Tuesday, July 28, 2009

Power in Iran

Today is Tuesday, 28 July 2009.

For about two decades, I’ve been noting a striking resemblance of the roll of the Revolutionary Guards in Iran to the rolls of the militaries of Indonesia and Pakistan. Each isn’t just a traditional military force: each is also a major capitalist enterprise.

On 20 July, The New York Times (citation below) finally got around to taking (partial) note of the situation. “The corps has become a vast military-based conglomerate, with control of Iran’s missile batteries, oversight of its nuclear program and a multibillion-dollar business empire reaching into nearly every sector of the economy. It runs laser eye-surgery clinics, manufactures cars, builds roads and bridges, develops gas and oil fields and controls black-market smuggling, experts say.”

In Indonesia, during the years of the Suharto-led dictatorship (1965-1998), the military not only established its own commercial businesses, it also ran a form of protection racket. It was nearly impossible for anyone to open a private business of any size without taking an NCO or officer (the more lucrative the business, the higher the rank) as silent partner. This military man contributed no capital, only the use of his name and influence in navigating bureaucracies. The officer received a cash payment each month, whether profit had been generated or not. Failure to pay resulted in closure.

In Pakistan, the military has deeply penetrated the economic life of the nation, as described in Military Inc.: Inside Pakistan's Military Economy by Ayesha Siddiqa. Its range of businesses is even more extensive than that of the Revolutionary Guards.

In addition to commercial ventures, the Guards have also inserted dozens of members and cohorts into the Parliament, and tens of thousands into the bureaucracies. Guard members and their families enjoy preferment in access to higher education and other perks.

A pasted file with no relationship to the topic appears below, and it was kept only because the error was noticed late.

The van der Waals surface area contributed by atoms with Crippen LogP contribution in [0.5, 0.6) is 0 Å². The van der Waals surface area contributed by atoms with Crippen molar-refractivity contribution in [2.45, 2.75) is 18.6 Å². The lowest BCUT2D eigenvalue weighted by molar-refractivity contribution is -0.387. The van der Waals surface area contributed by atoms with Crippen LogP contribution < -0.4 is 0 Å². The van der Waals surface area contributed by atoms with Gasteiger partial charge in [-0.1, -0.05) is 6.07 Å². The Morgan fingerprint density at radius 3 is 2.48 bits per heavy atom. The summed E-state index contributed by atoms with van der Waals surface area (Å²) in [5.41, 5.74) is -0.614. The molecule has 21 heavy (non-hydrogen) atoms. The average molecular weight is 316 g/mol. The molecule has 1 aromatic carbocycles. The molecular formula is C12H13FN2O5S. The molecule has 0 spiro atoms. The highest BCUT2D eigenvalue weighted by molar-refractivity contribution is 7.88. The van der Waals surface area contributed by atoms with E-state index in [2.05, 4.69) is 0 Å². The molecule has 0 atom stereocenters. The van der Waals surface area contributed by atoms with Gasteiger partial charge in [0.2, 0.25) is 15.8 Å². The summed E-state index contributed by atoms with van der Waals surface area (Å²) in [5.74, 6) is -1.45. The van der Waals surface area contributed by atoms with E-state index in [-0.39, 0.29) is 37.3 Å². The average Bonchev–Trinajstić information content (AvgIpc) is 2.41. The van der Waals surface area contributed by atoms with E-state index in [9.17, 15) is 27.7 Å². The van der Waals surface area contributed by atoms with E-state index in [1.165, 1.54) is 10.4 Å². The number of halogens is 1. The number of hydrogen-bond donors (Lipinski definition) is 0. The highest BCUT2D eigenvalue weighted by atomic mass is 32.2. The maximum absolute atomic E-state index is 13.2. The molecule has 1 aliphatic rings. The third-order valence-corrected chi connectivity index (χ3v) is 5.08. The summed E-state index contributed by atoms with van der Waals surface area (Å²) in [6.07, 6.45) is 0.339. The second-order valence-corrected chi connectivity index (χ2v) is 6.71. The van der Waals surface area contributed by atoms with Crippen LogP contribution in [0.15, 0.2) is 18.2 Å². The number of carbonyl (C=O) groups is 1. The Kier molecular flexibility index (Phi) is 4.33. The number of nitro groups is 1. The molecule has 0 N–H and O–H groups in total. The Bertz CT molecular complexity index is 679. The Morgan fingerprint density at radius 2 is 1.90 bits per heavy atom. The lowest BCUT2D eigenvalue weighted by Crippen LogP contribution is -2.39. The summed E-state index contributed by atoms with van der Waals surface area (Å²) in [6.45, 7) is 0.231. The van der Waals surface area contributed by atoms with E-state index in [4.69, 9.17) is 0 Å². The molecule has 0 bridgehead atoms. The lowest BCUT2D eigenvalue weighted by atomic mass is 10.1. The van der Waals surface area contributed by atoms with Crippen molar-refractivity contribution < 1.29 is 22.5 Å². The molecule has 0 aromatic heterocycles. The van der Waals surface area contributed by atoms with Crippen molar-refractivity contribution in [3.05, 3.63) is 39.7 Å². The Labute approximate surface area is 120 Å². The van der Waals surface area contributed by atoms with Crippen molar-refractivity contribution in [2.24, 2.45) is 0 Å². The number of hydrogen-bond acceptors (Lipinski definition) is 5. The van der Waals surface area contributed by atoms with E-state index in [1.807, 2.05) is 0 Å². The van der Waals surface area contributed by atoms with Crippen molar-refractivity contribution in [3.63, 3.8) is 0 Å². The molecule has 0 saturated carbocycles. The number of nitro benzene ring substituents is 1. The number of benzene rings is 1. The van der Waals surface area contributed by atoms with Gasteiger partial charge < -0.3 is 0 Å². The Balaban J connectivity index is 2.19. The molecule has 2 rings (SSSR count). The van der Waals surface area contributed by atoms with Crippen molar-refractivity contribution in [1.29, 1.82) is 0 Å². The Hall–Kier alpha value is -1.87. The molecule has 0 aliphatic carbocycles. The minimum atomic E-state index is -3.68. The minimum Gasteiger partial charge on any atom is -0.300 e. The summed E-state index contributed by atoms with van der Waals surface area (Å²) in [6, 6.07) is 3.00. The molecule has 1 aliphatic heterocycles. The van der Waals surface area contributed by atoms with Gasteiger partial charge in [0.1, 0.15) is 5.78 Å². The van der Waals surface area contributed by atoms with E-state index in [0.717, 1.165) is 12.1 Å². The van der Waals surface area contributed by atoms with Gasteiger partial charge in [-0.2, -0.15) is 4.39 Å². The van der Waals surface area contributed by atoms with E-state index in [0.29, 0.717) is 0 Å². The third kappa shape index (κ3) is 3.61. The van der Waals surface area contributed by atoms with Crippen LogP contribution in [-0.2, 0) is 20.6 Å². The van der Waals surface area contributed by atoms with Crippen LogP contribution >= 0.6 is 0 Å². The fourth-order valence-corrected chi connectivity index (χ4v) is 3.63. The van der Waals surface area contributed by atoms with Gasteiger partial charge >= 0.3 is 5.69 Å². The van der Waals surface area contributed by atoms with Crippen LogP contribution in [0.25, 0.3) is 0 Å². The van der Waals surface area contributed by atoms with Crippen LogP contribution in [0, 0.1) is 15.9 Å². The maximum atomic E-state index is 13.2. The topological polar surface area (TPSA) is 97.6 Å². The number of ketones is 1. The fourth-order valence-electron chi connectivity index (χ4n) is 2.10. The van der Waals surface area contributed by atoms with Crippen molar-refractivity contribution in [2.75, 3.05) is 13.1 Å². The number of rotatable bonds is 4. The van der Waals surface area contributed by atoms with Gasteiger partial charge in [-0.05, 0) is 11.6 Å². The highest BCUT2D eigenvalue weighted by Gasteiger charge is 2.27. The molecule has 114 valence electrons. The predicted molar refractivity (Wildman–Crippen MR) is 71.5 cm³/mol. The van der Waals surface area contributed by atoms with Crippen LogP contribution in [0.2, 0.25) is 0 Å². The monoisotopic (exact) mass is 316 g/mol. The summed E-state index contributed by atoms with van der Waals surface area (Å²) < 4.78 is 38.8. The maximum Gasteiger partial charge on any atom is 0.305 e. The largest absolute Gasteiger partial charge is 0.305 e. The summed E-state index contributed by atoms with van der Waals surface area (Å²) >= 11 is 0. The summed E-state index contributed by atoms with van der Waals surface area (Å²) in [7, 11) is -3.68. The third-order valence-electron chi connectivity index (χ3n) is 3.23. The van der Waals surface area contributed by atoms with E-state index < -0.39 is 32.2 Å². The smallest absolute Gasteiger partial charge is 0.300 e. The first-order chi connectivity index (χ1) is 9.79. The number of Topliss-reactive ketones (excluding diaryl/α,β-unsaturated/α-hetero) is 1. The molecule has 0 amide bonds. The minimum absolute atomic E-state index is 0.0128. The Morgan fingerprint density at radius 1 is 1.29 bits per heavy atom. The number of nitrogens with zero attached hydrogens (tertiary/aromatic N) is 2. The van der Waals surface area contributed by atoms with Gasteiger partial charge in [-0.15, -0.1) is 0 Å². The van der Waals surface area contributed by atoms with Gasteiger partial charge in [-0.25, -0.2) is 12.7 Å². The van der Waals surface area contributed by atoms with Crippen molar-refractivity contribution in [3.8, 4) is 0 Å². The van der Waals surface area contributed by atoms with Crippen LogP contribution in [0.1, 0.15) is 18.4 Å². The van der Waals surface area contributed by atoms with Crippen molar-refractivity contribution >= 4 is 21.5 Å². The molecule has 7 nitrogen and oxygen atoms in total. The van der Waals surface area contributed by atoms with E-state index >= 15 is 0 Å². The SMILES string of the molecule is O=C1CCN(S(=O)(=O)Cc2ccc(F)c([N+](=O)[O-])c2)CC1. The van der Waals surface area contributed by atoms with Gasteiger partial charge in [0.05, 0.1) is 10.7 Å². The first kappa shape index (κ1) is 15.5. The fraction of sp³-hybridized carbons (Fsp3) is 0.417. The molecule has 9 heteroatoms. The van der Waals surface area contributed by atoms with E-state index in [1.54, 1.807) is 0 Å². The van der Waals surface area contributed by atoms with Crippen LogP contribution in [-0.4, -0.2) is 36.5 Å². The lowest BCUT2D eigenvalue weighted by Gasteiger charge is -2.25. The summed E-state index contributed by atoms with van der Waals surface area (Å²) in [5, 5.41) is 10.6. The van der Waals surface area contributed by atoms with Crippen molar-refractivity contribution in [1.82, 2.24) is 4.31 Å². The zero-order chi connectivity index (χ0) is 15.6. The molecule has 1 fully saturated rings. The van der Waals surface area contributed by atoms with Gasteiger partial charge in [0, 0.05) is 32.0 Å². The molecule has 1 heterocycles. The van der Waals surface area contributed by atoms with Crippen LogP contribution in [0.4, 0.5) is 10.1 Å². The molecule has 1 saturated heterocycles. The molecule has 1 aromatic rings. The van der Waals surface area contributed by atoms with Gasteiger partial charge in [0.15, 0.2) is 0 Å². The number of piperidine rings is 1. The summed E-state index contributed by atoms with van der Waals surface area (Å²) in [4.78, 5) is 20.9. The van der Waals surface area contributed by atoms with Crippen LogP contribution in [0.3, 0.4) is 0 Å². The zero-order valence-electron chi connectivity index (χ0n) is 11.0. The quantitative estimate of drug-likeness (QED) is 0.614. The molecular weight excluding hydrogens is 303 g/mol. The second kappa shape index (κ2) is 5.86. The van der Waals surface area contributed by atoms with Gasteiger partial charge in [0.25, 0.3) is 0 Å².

The following from the Times article may overstate the situation, but not by much. “It is not a theocracy anymore,” said Rasool Nafisi, an expert in Iranian affairs and a co-author of an exhaustive study of the corps for the RAND Corporation. “It is a regular military security government with a facade of a Shiite clerical system.”

I believe it’s more accurate to say that the Iranian ruling elites are deeply divided between hardline factions (strike early and often with the iron fist, and forget the velvet glove) and more subtle factions (conceal the fist in the glove until necessary). Neither is truly democratic nor serves the people.

In the end, it will depend on which faction within the Guards has greater firepower and will to use it.

If you’re experiencing Déjà vu all over again, there’s a reason. The Shah, vigorously backed by the USA/USE, ruled through a military dictatorship with a veneer of compliant Shiite clerical stooges.

Plus ça change, plus c’est la même chose.” “The more things change, the more they stay the same.” – Jean-Baptiste Alphonse Karr

Reference from above:

On this date in 1914, the Empire of Austria-Hungary declared war on the Kingdom of Serbia, beginning The Great War.


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